Choosing a Career – For Job Satisfaction

Preamble: I started writing this blog a long time ago , the summer of 2019, after finishing my Certification in Career Services. The most valuable thing learned was this simple, free and effective way to help people choose a career. I followed the process myself and also “tested” it a lot on others. If they already knew what they wanted to do, this process aligned incredibly well. It validated their career choice. In other words: IT WORKS.

I was finally inspired to hurry up and post this while teaching a college marketing course. I asked my students, after learning that they all graduate this year, if they knew what they were going to do with their business degrees. Not one raised their hands.

Oh, no! No more procrastinating! Here it is! DIVE IN and give yourself the gift of a motivating goal and purpose!

First, choosing a career is a process that involves a lot of self-awareness and reflection.  You’re not going to decide in one sitting.  But you may be pressured to choose before you feel really ready, for example, so you don’t waste time and money taking college classes that you won’t end up applying to degree or certification.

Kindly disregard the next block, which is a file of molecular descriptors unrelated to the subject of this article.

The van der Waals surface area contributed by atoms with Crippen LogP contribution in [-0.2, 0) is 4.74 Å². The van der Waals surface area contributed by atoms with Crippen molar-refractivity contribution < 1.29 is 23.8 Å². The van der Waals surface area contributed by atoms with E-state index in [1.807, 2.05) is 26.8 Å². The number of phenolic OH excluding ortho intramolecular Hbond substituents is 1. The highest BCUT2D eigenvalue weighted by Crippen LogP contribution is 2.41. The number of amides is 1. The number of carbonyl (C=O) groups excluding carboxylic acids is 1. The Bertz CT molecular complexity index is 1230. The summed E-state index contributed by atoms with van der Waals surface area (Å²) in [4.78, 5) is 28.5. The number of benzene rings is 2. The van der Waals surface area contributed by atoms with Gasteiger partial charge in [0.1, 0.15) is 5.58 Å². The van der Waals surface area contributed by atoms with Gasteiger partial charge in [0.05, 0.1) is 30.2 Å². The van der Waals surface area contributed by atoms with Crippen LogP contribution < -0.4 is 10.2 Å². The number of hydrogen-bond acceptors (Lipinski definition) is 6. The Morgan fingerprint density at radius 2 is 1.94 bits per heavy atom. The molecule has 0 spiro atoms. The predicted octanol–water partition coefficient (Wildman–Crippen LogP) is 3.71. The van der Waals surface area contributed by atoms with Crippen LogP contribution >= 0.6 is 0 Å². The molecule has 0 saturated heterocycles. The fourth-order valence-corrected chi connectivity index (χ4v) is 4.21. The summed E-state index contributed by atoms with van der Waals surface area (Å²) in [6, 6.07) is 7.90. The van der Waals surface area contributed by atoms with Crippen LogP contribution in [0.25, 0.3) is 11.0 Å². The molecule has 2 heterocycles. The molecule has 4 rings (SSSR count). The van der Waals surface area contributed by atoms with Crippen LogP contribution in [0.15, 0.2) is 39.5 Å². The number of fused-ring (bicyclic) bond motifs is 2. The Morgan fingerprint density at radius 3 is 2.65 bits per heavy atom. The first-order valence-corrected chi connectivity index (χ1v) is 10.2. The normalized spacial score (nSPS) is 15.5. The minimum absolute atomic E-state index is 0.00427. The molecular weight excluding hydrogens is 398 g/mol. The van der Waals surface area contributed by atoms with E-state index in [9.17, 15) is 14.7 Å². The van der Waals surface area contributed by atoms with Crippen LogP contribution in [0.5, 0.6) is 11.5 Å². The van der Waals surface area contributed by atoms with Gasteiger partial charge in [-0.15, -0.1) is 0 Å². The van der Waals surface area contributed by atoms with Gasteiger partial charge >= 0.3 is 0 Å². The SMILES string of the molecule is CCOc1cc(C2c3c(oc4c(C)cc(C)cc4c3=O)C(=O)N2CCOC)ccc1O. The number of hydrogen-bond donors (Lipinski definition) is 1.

Karen and I launched “No Filter…” because we saw too many students “forced” to choose their careers at a pretty young age without a lot of information.  We’ve also repeatedly heard students say that they took assessments that were NOT helpful: “My assessment said I should be an artist.”  Could that be any more vague?

The goal of this blog is to give you some tools to get a better idea of SPECIFIC options and then give you some tips on how to explore them to find, hopefully, a really good FIT for you. Best of all, this method (specifically the assessment), besides being free and easy, is actually proven to lead to job SATISFACTION.

Here are the steps:

STEP ONE:  Go to  

You can explore this site any way that you like, but I recommend you start out by clicking on the blue square button to search by “Interest” in the upper right (it’s a little face). You can go directly there through this link:  This website is part of O*Net Online, a site run by the US Department of Labor and Statistics using huge amounts of data to help people select a career!  It’s amazing. (Yes, i just said “Government and amazing” in the same breath.)

It will take you to the Interest Profiler, which is based on a theory created by John Holland, called The Holland Assessment, Holland Personality Test, Holland Code, RAISEC, etc.  Basically, it identified six personality types related to career and vocational choice. They are Realistic, Artistic, Investigative, Social, Enterprising, Conventional (RAISEC). 

Take this assessment (10 minutes, max) and then write down or print out your score for your career portfolio. You will have a number by each of the six types.
Example, my code is SAE: I scored highest in Social (shock), Artistic, then Enterprising. 

STEP TWO:  With your code in hand, go to

You are going to use your code to find SPECIFIC careers or jobs to match it.